The photographs also conjured the ghosts of soldiers far from home. Celebrated jurist and Civil War veteran Oliver Wendell Holmes, Jr., illustrated the popular amazement at the photograph’s magical ability to invoke and preserve the dead in his essay “The Doings of the Sunbeam.” He described the development of photos as deeds of darkness in which, “invisible ghosts, trooping down from the world of day, cross a Styx of dissolved sulphate of iron, and appear before the Rhadamanthus of that lurid Hades.” The Hellenic allusions likened the photographer to the necromancer, suggesting that photographs defy natural law by reuniting a dead soldier with his beloved friends and family. Reflecting on his probable death, Clinton Hatcher supports Holmes’ description and explains,  “I have been wishing for some time to get a good [photo for my mother] and although [this photo is] not very good, it will serve to recall to her mind how I looked as a soldier.” The portraits for which these men paid and posed would simultaneously confirm their existence and maintain it, allowing the soldiers to conquer the ephemeral truth of their being. The men could determine how they would look, and they could take as many photographs as they liked, but ultimately the soldiers’ pictures demonstrate their desire to be remembered, and point toward a new era for the commemoration of the soldier.

Unidentified federal infantryman. Buck Zaidel collection.
Unidentified federal infantryman. Buck Zaidel collection.

With photography, even infantrymen could control how they would appear in the cartes de visite they sent back home, for photographs offered the ability to individualize one’s legacy, no matter rank or race. Men like Demus, Hatcher, and Landers actively desired and sought remembrance because they possessed deeply personal and patriotic reasons for engaging in battle. The men were common citizens, volunteers who mobilized and endured the omnipresence of death during wartime because they felt a duty to their nation. These Northerners and Southerners followed in the ideological footsteps of their forefathers in the Revolution of 1776—ordinary citizens who traded their farming implements for flintlock muskets.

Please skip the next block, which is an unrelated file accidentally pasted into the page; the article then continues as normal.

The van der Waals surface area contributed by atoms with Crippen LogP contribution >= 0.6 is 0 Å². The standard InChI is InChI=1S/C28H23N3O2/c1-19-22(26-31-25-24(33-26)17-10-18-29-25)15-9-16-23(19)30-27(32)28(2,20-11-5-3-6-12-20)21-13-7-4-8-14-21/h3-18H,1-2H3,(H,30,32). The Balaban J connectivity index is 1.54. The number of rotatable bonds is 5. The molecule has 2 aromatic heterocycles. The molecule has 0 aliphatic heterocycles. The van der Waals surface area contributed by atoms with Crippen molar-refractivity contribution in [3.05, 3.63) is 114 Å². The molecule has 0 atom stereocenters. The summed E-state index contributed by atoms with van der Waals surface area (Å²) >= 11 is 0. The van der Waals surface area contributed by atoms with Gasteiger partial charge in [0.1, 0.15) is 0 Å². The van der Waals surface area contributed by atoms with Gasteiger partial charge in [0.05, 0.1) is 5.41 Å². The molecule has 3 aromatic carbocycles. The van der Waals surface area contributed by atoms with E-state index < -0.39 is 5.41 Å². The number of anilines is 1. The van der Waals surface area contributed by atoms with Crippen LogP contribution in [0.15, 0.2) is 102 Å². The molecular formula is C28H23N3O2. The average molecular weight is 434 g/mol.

Historian James McPherson reminds us that the soldiers of all backgrounds cared fervently about the major issues of the war, such as states’ rights, slavery and democracy, and they demonstrated their concern in letters either through detailed analyses of ethics and politics, or simply through brief affirmations of their patriotism. Therefore, the Civil War rallied masses of citizens rather than small armies fighting limited goals for princes and despots. Union and Confederate soldiers fought because they identified with the objectives of their respective governments, and the profoundly personal impetus for their mobilization signified that the soldiers deserved recognition at the individual level.

The Times of London article contextualizes the shift in a soldier’s identity that occurred with the transition from limited to total war. The author remarks that when a viewer observes paintings depicting the “battlefields of the last century,” he looks “on the acres of canvases…covered with the semblance of…men and serried squares and lines of infantry.”  The viewer, however, “know[s] that the figures, with a few exceptions of prominent individuals…are purely imaginary.” Paintings and other creative renderings of preceding wars failed to distinguish an individual soldier’s contribution, and the lack of commemoration manifested itself artistically in the visual histories left by artists. The birth of photography gave rise to the recognition of a common soldier as an individual, a fundamental artistic shift first glimpsed during the Crimean War.   

A few years later in America, soldiers emphasized their military impact through their photographic portraits: the pictures recorded the shadows of their scruff and the sheen of their skin, for “the private soldier [had] just as good a likeness as the General.”